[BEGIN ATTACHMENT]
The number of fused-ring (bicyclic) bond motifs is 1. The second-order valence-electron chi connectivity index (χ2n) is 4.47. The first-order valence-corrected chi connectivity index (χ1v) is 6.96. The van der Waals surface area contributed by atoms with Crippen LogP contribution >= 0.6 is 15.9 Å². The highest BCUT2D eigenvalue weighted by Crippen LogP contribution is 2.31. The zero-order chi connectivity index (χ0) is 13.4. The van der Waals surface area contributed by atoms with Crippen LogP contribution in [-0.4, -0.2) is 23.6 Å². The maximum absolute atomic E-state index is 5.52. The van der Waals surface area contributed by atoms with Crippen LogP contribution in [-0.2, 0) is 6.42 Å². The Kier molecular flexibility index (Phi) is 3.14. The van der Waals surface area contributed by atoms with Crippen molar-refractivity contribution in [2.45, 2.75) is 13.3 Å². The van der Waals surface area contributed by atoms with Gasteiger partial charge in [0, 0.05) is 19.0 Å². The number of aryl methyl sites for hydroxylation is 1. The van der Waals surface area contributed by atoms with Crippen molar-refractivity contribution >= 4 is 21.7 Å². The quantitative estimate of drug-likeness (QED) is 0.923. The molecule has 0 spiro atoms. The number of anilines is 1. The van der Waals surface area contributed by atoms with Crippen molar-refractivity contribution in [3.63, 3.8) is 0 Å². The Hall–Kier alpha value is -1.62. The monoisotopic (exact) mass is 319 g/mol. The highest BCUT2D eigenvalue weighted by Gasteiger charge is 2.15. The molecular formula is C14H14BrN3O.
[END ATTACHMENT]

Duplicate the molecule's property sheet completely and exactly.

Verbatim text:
The number of fused-ring (bicyclic) bond motifs is 1. The second-order valence-electron chi connectivity index (χ2n) is 4.47. The first-order valence-corrected chi connectivity index (χ1v) is 6.96. The van der Waals surface area contributed by atoms with Crippen LogP contribution >= 0.6 is 15.9 Å². The highest BCUT2D eigenvalue weighted by Crippen LogP contribution is 2.31. The zero-order chi connectivity index (χ0) is 13.4. The van der Waals surface area contributed by atoms with Crippen LogP contribution in [-0.4, -0.2) is 23.6 Å². The maximum absolute atomic E-state index is 5.52. The van der Waals surface area contributed by atoms with Crippen LogP contribution in [-0.2, 0) is 6.42 Å². The Kier molecular flexibility index (Phi) is 3.14. The van der Waals surface area contributed by atoms with Crippen molar-refractivity contribution in [2.45, 2.75) is 13.3 Å². The van der Waals surface area contributed by atoms with Gasteiger partial charge in [0, 0.05) is 19.0 Å². The number of aryl methyl sites for hydroxylation is 1. The van der Waals surface area contributed by atoms with Crippen molar-refractivity contribution >= 4 is 21.7 Å². The quantitative estimate of drug-likeness (QED) is 0.923. The molecule has 0 spiro atoms. The number of anilines is 1. The van der Waals surface area contributed by atoms with Crippen molar-refractivity contribution in [3.63, 3.8) is 0 Å². The Hall–Kier alpha value is -1.62. The monoisotopic (exact) mass is 319 g/mol. The highest BCUT2D eigenvalue weighted by Gasteiger charge is 2.15. The molecular formula is C14H14BrN3O.